- Talk in confidence to someone you trust: a relative, friend, parish priest, deacon, religious sister or brother, or lay minister.
- If you choose to stay in the situation, at least for now, set up a plan of action to ensure your safety. This includes hiding a car key, personal documents, and some money in a safe place and locating somewhere to go in an emergency.
- Find out about resources in your area that offer help to those who experience abuse and their children. The phone book lists numbers to call in your local area. Your diocesan Catholic Charities office or family life office can help. Catholic Charities often has qualified counselors on staff and can provide emergency assistance and other kinds of help.
- Chicago Domestic Violence 24 Hour Hotline – Phone: 1-877-863-6338; TTY: 1.877.863.6339
- The National Domestic Violence Hotline provides crisis intervention and referrals to local service providers. Call 1-800-799-SAFE (7233) or 800-787-3224 (TTY). E-mail assistance is available at email@example.com.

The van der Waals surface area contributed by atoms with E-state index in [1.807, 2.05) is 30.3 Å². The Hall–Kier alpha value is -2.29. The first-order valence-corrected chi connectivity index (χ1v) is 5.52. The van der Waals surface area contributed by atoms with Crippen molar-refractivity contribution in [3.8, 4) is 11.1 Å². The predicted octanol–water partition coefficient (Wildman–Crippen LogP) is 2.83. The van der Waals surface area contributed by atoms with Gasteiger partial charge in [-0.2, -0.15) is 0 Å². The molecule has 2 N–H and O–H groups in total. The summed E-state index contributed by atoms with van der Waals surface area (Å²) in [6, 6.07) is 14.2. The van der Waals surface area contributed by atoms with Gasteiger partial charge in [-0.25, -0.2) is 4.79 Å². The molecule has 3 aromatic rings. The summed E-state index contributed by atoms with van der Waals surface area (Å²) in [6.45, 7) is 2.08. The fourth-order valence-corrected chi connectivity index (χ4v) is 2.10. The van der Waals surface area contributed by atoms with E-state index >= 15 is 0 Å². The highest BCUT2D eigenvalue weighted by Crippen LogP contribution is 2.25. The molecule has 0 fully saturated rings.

Help for Those Who Have Abused
- Be ready to own your behavior. Know that you have the power to express yourself in safe, healthy ways.
- Be willing to reach out for help. Talk to someone you trust who can help you evaluate the situation. Contact Catholic Charities or other church or community agencies for the name of a program for those who have abused.
- Keep in mind that the Church is available to help you. Part of the mission Jesus entrusted to us is to offer healing when it is needed.
- Find alternative ways to act when you become frustrated or angry. Talk to other people who have overcome abusive behavior. Find out what they did and how they did it.
- The web site www.psychologytoday.com has an online directory of therapists, support groups, anger management classes/groups and other resources.
- The National Domestic Violence 24 Hour Hotline is also available to assist those who have abused: 1-800-799-7233.